Middle Grade vs. Young Adult Fiction

On a recent Writing Excuses podcast, author EJ Patten discussed Middle Grade fiction writing, and put forth a fascinating comparison between Middle Grade (fiction for grade 4-6 students) and Young Adult (fiction for grades 7+ students).

He said that Middle Grade fiction is all about supporting or maintaining the establishment. The characters in these stories are trying to learn to become part of the world, both by learning its ways and finding a way to support the status quo in some way.

So, for example, in Harry Potter (the first book is Middle Grade, the rest quickly become YA), is about Harry learning his way around Hogwarts Magic School and the Wizarding World (learning the rules), and trying to find the Philosophers Stone to prevent Valdemort from returning and disrupting this world. (Maintaining the status quo.)

It makes sense when you think about it, young people that age are trying to figure out their place in society, so they respond to characters who are also trying to figure out their place in a society. Finding your place means becoming a part of that order, and taking a responsible role in maintaining that order.

Young Adult, fiction, on the other hands, EJ says is all about new beginnings. It’s about tearing apart the status quo and starting fresh in some way. The characters are trying to break out of their traditional world and start something new- disrupting or changing society in some way. (Pretty much the complete opposite of Middle Grade.)

So a YA novel like Hunger Games is about Katniss Everdeen living in her highly stratified and oppressive society and then tearing it apart. Even the Paranormal Romance novels that dominate YA are still about the young heroine breaking out of her traditional world (by hanging out with vampires/werewolves/etc) and starting something new (romance). In fact, one of the big differences between Middle Grade and YA is that Middle Grade has little to no Romance, while YA often has it as a major element of the story.

Of course, these are general patterns that these types of fiction tend to follow, and not the word of God on the subject, but they do make a lot of sense. I’d always wondered what the difference between the two was (beyond the age range) and this look into the psychology of writing them is fascinating.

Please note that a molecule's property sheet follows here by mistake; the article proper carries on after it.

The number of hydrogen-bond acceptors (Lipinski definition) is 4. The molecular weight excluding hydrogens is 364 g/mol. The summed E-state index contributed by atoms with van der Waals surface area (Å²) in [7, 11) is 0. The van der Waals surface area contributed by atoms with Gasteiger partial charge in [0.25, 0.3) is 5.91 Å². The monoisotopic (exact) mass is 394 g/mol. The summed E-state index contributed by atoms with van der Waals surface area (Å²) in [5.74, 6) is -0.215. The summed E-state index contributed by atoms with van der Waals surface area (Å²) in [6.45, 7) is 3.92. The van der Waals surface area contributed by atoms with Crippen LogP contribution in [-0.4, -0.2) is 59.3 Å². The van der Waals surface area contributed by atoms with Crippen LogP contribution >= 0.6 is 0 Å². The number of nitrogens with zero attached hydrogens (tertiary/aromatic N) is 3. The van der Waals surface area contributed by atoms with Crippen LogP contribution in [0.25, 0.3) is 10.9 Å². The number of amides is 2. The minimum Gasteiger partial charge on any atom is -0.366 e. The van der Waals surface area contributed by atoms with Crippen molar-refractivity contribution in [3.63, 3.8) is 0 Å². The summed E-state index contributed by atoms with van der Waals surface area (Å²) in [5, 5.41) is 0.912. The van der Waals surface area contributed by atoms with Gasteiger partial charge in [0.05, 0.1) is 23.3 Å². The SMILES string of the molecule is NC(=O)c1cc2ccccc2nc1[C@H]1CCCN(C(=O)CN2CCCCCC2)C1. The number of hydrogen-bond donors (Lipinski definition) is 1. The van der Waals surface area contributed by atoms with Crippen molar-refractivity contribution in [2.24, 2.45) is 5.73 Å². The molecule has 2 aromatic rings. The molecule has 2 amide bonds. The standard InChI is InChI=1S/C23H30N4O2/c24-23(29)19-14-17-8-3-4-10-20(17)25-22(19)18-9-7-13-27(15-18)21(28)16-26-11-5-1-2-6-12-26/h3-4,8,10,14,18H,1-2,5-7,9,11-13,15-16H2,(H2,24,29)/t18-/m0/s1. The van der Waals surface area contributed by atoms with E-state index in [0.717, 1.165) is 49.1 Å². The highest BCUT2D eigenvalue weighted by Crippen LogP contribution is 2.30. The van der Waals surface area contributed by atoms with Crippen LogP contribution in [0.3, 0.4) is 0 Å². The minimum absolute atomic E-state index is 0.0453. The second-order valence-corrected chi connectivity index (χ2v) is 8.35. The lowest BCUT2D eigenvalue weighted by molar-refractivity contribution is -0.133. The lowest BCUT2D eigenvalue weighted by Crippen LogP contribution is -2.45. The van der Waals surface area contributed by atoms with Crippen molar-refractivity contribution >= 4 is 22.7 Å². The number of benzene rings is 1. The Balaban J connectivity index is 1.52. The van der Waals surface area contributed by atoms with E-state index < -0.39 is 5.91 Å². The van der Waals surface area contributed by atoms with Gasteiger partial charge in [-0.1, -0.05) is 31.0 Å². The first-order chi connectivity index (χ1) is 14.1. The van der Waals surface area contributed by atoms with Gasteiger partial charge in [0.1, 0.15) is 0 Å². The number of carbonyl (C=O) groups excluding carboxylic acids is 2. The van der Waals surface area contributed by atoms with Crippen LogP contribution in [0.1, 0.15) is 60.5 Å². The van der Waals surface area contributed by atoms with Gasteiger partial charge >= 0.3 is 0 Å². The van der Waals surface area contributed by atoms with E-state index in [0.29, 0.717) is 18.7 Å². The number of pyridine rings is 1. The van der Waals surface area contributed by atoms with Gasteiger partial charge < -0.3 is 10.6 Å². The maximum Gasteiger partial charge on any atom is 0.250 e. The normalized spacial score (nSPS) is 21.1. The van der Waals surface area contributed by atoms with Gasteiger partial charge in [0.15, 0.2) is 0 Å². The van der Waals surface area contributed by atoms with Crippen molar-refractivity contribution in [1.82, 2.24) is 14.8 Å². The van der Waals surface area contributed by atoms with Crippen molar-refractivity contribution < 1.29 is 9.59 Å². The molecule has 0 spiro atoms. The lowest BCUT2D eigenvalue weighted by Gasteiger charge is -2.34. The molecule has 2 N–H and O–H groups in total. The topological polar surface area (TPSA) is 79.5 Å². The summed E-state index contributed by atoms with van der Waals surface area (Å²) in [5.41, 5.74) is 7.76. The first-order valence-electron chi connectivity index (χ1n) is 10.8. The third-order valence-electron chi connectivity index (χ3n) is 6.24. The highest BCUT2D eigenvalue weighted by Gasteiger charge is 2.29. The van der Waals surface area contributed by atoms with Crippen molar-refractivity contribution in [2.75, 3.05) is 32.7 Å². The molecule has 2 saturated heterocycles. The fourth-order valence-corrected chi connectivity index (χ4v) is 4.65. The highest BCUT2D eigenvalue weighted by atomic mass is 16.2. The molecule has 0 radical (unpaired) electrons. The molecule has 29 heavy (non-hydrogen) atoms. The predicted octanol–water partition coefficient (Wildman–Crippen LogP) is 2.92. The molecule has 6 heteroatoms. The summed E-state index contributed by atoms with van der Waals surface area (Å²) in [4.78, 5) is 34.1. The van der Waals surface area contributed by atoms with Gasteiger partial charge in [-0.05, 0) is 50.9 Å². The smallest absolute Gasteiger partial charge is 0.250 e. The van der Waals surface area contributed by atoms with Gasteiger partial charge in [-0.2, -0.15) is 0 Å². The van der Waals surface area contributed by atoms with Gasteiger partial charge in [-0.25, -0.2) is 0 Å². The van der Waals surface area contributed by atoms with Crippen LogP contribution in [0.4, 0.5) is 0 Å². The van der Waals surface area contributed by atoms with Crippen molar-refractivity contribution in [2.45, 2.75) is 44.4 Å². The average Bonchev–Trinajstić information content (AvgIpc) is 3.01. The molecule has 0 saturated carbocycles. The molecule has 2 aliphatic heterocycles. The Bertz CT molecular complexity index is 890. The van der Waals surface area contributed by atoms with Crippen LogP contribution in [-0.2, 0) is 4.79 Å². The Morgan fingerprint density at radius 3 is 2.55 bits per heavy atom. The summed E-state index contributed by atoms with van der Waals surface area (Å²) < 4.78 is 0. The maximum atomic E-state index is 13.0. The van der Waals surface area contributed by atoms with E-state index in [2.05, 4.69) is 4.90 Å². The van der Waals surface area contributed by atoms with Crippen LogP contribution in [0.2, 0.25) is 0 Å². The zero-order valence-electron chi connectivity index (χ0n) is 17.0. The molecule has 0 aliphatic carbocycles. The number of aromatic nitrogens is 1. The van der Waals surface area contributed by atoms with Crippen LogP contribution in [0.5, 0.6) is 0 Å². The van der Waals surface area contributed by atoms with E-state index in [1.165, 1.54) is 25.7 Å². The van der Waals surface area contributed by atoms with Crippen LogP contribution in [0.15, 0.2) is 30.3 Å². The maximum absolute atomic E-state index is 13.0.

Oh, one other thing the podcast (which I recommend giving a listen to) brought up was that for some reason around Grade Six, boys just stop reading Middle Grade/YA fiction and will tend to jump right to Adult (General Audience) works. They said this is why the YA market is mostly a girls market, because the boys literally aren’t interested in reading YA fiction for the most part.

This last point is something I would argue with a little bit. I would argue that the boys are indeed “reading” YA voraciously, but not in the form of prose. They’re consuming it in the form of comic books (mostly manga, these days) and anime, which still follow the patterns laid out above. You could even make a case that they’re also taking it in through video games, which tend to have the same stories of carving something new out of the world, but are more interactive.

Rob

Superman vs. Tony Stark

I didn’t come up with this, it’s from Tumblr, but it was so brilliant I had to grab it and share! 🙂

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Ascension- A Novel of the Twin Stars Is LIVE!!

Ascension Cover

My very first novel, based on the Parsec Award Nominated Podcast (which has had over a Quarter of a Million Listeners)  is now up and available for Amazon Kindle. Check it out!

Attack on Titan (Shingeki no Kyojin) Review (Spoiler Lite)

So, I finally got around to watching Attack on Titan, one of the new hit anime of the current season, and I’d have to say my feelings about it are mixed.